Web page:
Supply Chain Manager Jobs in Ohio Accessible with a Master’s, MBA, or Bachelor’s in SCM

Written by Rebecca Turley

General Electric, General Motors, Ford, Whirlpool, Procter & Gamble, Macy’s, Sherwin-Williams – the list goes on. The number of corporations that call Ohio home is like a who’s who of big business in the United States. Fact is, business and industry have always had a place in the Buckeye State, and for good reason.

Whether by rail, road, air, or water, transporting goods is made easy in Ohio. This state enjoys a fantastic location that’s close to the major metropolises of Chicago, New York, and Toronto, and it’s within a one-day’s drive to nearly 60% of the nation’s population. It’s bordered by Lake Erie, which offers convenient shipping lanes to the Midwest, Toronto, and even Europe, and it boasts a modern, efficient infrastructure that supports today’s global supply chains. Massive investments here in transportation, trade, and digital technology have allowed Ohio to rise to the top among the best states in the nation to do global business.

It doesn’t come as much of a surprise that Ohio is perfectly poised to become an industry leader in lithium-ion battery manufacturing and serve as a home to a robust electric automotive (EV) supply chain. Ohio’s automotive supply chain is already established, and it has long shown its commitment to clean manufacturing through solar energy efforts, earning itself the distinction of being referred to as America’s “Fuel Cell Corridor.”

From mineral extraction to chemical processing to cell manufacturing to anode and cathode production, Ohio’s supply chain is equipped to support the production of lithium-ion batteries.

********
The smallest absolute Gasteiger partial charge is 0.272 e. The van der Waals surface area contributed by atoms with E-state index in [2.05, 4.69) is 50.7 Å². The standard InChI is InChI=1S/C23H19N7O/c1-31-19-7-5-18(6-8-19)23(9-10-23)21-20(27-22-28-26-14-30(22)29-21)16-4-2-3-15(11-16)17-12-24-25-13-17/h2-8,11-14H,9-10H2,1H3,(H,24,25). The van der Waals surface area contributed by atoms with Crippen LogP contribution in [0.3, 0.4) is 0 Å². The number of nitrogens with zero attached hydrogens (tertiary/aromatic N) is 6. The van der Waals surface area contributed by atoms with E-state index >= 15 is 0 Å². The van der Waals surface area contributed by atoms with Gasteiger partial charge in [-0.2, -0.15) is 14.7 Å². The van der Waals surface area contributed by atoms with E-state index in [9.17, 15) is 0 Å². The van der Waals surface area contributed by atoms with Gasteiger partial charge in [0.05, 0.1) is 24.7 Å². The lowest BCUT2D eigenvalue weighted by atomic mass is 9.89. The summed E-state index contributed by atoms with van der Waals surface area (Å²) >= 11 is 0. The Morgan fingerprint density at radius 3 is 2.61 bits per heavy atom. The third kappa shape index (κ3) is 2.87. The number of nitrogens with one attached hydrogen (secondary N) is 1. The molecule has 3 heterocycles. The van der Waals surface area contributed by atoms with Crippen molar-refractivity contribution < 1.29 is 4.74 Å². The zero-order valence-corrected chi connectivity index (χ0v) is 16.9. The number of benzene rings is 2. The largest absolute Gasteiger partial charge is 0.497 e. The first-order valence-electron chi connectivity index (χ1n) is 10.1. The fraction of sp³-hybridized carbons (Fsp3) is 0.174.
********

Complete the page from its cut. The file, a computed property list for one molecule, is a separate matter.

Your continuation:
Ohio’s focus on the lithium-ion battery market couldn’t come at a better time. The global demand for this industry is expected to increase as much as 27% by 2030.

And there’s already concrete plans in the works. In the last year alone, Honda and LG Energy Solutions announced the construction of an electric vehicle battery plant in Fayette County. This investment, valued at $3.5 billion, is expected to create about 2,200 jobs. Honda announced that it will invest about $700 million to update its existing factories in Union, Logan, and Shelby counties to accommodate EV production. And American Battery Solutions is upgrading its 170,000 square foot facility in Dayton to accommodate the production of lithium-ion batteries.

Whether you want to get in on the ground floor and work within Ohio’s emerging EV supply chain, or your interests lie in one of the state’s many other industries, you’re sure to find plenty of opportunities in Ohio to start a career in supply chain management or take your current SCM career to the next level.

An increasing number of supply chain management degree programs, both in Ohio and online, provide tailored pathways into specialized areas of the field . Now is the time to consider where a bachelor’s or master’s degree in supply chain management in Ohio can take you and your career.

Monumental Changes Are Coming to Ohio’s Semiconductor Industry

microchip made in the usaIntel has plans to strengthen the global semiconductor industry, and it’s choosing Ohio to make it happen.

Ground has broken on Intel’s massive semiconductor facility in Licking County which, once completed, will represent a $20 billion investment – the largest private sector investment in Ohio history and Intel’s largest construction project to date.

Traversing nearly 1,000 acres, Intel’s semiconductor facility will include up to eight semiconductor factories (known as “fabs”) and employ about 3,000 people. Production at the site is expected to start in 2025. The impact of the Intel facility for Ohio will be enormous, both domestically and globally, for decades to come.

According to Pat Gelsinger, CEO of Intel, this investment will allow the United States to remain a leader in semiconductor manufacturing and build a more resilient supply chain. According to Gelsinger, these new factories will “bolster Intel’s lab-to-fab pipeline and strengthen Ohio’s leadership in research and high tech.”

The Intel project will support many parts of the supply chain and the many partners within it. Many companies, such as semiconductor equipment and materials suppliers, will support Intel’s operations, thereby strengthening the state’s supply chain.